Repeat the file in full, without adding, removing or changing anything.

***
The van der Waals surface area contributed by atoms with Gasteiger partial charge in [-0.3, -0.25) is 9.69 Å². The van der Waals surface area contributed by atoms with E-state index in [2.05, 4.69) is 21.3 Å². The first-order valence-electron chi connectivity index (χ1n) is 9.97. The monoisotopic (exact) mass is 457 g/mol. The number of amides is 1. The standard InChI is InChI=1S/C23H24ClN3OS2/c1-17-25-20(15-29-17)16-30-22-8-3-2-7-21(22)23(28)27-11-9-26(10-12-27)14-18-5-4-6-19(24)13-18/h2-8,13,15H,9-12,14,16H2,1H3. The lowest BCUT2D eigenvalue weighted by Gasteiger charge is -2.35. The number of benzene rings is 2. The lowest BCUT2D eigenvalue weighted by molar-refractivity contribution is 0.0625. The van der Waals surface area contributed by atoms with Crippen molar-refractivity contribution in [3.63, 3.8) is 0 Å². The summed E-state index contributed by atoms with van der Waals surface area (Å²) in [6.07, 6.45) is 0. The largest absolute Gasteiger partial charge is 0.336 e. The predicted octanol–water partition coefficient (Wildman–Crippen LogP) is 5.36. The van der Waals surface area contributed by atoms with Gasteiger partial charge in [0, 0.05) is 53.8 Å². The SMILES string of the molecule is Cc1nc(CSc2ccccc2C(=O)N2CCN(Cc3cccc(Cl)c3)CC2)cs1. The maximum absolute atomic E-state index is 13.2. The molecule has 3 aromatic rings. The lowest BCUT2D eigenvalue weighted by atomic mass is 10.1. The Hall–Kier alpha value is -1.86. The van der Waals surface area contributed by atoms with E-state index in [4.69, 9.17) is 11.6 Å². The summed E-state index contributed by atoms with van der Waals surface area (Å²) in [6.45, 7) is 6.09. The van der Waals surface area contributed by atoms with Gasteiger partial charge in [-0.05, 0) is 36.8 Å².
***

The van der Waals surface area contributed by atoms with Gasteiger partial charge in [-0.3, -0.25) is 9.69 Å². The van der Waals surface area contributed by atoms with E-state index in [2.05, 4.69) is 21.3 Å². The first-order valence-electron chi connectivity index (χ1n) is 9.97. The monoisotopic (exact) mass is 457 g/mol. The number of amides is 1. The standard InChI is InChI=1S/C23H24ClN3OS2/c1-17-25-20(15-29-17)16-30-22-8-3-2-7-21(22)23(28)27-11-9-26(10-12-27)14-18-5-4-6-19(24)13-18/h2-8,13,15H,9-12,14,16H2,1H3. The lowest BCUT2D eigenvalue weighted by Gasteiger charge is -2.35. The number of benzene rings is 2. The lowest BCUT2D eigenvalue weighted by molar-refractivity contribution is 0.0625. The van der Waals surface area contributed by atoms with Crippen molar-refractivity contribution in [3.63, 3.8) is 0 Å². The summed E-state index contributed by atoms with van der Waals surface area (Å²) in [6.07, 6.45) is 0. The largest absolute Gasteiger partial charge is 0.336 e. The predicted octanol–water partition coefficient (Wildman–Crippen LogP) is 5.36. The van der Waals surface area contributed by atoms with Gasteiger partial charge in [0, 0.05) is 53.8 Å². The SMILES string of the molecule is Cc1nc(CSc2ccccc2C(=O)N2CCN(Cc3cccc(Cl)c3)CC2)cs1. The maximum absolute atomic E-state index is 13.2. The molecule has 3 aromatic rings. The lowest BCUT2D eigenvalue weighted by atomic mass is 10.1. The Hall–Kier alpha value is -1.86. The van der Waals surface area contributed by atoms with E-state index in [4.69, 9.17) is 11.6 Å². The summed E-state index contributed by atoms with van der Waals surface area (Å²) in [6.45, 7) is 6.09. The van der Waals surface area contributed by atoms with Gasteiger partial charge in [-0.05, 0) is 36.8 Å².